Details of the study: Thirty menopausal females aged 50+  living in Japan were provided with Lion’s Mane containing functional food in a controlled setting for a period of 4-weeks. Over the course of this study, the women responded daily to Kupperman Menopausal Index (KMI), the Center for Epidemiologic Studies Depression Scale (CES-D), the Pittsburgh Sleep Quality Index (PSQI), and the Indefinite Complaints Index (ICI). All outcomes were based on the cumulative responses from these surveys. No biological markers were measured during the study.

While the antidepressant effects of Lion’s Mane require clinical validation, the mushroom significantly boosts monoaminergic modulation, neurogenic/neurotrophic factors, and anti-inflammatory pathways.

Lion’s Mane also promises to promote recovery of the gut microbiota, which is often related to mental performance and cognitive function. Like Reishi, clinical studies of Lion’s Mane recommended to confirm the safety and efficacy for global clinical promotion as a supplement with mental health benefits.

Mushrooms: Complementary Support for Mental Health?

Mental illness is one of the most common health conditions around the globe. Although many types of drugs are available to support individuals living with mental illness, individuals continue to look for complementary supplements to improve their daily lived experience.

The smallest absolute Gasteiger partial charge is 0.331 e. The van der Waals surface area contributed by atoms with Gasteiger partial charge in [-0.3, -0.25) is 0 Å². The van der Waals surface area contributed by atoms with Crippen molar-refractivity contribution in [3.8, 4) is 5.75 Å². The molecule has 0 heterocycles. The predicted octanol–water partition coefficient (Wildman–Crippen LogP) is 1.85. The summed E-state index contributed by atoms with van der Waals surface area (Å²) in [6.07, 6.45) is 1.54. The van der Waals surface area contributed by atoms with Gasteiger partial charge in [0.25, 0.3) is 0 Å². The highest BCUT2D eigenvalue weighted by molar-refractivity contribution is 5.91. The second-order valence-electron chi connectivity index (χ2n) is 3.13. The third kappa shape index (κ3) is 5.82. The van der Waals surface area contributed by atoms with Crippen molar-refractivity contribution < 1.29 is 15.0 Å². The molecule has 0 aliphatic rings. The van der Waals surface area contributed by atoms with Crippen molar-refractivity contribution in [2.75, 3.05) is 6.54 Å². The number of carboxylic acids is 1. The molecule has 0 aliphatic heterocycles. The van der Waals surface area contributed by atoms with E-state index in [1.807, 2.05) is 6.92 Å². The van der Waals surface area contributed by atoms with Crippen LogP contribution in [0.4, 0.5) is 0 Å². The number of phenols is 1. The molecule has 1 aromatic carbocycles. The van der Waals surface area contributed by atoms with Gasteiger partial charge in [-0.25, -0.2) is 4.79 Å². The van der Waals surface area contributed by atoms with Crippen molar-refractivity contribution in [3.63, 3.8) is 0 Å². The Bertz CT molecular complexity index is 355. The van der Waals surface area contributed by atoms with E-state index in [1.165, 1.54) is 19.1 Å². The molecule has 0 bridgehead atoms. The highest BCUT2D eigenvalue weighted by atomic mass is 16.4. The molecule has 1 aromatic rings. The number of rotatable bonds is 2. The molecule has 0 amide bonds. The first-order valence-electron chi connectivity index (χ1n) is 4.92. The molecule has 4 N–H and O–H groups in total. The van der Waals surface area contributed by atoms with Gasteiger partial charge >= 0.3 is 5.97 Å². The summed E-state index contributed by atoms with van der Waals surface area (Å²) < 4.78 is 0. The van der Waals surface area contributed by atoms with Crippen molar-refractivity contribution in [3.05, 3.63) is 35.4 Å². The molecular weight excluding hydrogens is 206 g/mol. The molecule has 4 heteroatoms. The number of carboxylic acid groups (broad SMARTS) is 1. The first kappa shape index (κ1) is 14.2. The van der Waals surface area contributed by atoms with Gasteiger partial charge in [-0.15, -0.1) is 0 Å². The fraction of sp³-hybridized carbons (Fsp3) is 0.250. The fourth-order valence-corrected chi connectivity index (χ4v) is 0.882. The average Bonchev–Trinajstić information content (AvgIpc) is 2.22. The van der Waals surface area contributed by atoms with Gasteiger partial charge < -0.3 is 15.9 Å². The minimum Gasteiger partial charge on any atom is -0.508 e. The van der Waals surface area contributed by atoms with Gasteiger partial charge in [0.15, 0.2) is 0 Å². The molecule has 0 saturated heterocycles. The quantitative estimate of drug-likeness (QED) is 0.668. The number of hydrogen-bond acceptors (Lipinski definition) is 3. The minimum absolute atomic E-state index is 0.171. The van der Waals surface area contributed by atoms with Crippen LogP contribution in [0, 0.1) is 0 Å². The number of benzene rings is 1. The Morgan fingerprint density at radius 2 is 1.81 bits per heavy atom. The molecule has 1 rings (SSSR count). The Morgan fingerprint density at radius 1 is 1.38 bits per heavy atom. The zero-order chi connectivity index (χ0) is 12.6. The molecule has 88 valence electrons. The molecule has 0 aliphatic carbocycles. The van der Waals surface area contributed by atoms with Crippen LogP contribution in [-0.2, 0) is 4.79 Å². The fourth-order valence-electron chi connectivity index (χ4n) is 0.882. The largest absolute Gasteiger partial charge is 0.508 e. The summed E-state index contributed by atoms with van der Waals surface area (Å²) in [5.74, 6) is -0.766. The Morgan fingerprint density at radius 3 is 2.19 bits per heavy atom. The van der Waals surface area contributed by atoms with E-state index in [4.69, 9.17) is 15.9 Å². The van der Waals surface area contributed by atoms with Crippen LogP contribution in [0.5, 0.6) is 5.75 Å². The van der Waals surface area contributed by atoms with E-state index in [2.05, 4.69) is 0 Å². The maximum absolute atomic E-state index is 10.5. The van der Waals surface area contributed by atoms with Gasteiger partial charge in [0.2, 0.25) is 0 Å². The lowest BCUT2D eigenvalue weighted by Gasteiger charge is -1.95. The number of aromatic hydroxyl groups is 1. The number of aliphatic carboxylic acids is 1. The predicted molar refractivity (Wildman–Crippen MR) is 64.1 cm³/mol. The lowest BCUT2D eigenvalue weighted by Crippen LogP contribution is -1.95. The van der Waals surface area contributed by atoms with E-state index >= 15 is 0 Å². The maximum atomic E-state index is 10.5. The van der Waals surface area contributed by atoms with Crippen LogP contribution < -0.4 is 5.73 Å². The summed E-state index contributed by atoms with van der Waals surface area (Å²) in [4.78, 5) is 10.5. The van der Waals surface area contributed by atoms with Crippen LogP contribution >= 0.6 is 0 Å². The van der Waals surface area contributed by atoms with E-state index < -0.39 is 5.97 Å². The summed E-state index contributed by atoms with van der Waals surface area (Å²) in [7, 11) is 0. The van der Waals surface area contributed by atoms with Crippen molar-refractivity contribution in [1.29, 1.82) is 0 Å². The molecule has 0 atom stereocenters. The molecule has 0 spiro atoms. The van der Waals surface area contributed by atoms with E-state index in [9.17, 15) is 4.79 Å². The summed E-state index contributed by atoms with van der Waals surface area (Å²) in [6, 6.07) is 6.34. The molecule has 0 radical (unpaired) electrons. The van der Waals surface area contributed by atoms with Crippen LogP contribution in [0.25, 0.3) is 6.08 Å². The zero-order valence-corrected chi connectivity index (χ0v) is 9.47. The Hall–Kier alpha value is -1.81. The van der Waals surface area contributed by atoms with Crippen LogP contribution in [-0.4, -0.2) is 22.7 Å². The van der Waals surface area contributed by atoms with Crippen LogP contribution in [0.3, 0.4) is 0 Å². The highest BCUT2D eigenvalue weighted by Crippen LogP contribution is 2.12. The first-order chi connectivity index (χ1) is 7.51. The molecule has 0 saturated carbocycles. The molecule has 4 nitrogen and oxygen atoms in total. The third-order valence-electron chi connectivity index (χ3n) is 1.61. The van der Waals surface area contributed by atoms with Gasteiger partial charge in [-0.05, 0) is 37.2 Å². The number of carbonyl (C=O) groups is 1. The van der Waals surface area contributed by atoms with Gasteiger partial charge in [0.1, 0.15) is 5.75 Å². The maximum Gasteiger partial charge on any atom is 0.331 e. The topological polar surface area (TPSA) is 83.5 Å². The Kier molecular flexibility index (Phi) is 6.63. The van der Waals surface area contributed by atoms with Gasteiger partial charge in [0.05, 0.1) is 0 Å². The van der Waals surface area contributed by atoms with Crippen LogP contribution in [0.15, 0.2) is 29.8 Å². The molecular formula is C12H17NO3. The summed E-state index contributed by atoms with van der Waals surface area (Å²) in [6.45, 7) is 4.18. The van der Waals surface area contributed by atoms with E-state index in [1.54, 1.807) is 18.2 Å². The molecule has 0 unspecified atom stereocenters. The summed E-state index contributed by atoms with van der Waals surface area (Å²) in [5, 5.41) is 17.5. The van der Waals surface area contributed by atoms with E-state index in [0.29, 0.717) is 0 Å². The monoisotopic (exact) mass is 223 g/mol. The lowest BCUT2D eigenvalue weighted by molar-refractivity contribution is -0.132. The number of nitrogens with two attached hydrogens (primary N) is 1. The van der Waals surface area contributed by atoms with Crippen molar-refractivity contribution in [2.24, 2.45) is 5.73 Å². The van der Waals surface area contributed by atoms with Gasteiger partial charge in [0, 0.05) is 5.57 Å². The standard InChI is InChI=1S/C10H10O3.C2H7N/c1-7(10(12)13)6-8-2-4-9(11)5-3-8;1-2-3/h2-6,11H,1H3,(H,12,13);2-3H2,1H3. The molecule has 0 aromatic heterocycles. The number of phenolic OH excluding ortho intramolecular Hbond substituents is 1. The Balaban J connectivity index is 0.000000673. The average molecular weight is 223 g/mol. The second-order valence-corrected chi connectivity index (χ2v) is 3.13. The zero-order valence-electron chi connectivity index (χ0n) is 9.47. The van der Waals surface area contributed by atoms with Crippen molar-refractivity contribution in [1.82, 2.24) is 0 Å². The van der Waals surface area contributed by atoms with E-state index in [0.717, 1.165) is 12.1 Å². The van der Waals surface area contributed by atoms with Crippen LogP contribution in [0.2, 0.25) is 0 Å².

Mushrooms, among herbal medicines, can provide novel therapeutic compounds unavailable in other medicines. We chose two highly researched mushrooms, and we’re curious to see who clinical trials unfold for these mushrooms as a support to mental illness.

In the future, we plan to explore existing pre-clinical research on Turkey Tail (Trametes versicolor) in mood disturbance and Cordyceps (Cordyceps militaris) in treating adults with major depressive disorder. 

In highlighting research on functional mushrooms in mental illness, we hope to demonstrate the medicinal potential of functional mushrooms as complements to conventional treatments. Evidence gathering has only just begun; many studies have been conducted on mice, while others rely on relatively small sample sizes in human populations. 

Yet, these studies show promising therapeutic application of functional mushrooms, prove the general safety of consuming mushrooms, and provide a foundation for the methods and procedures of future studies.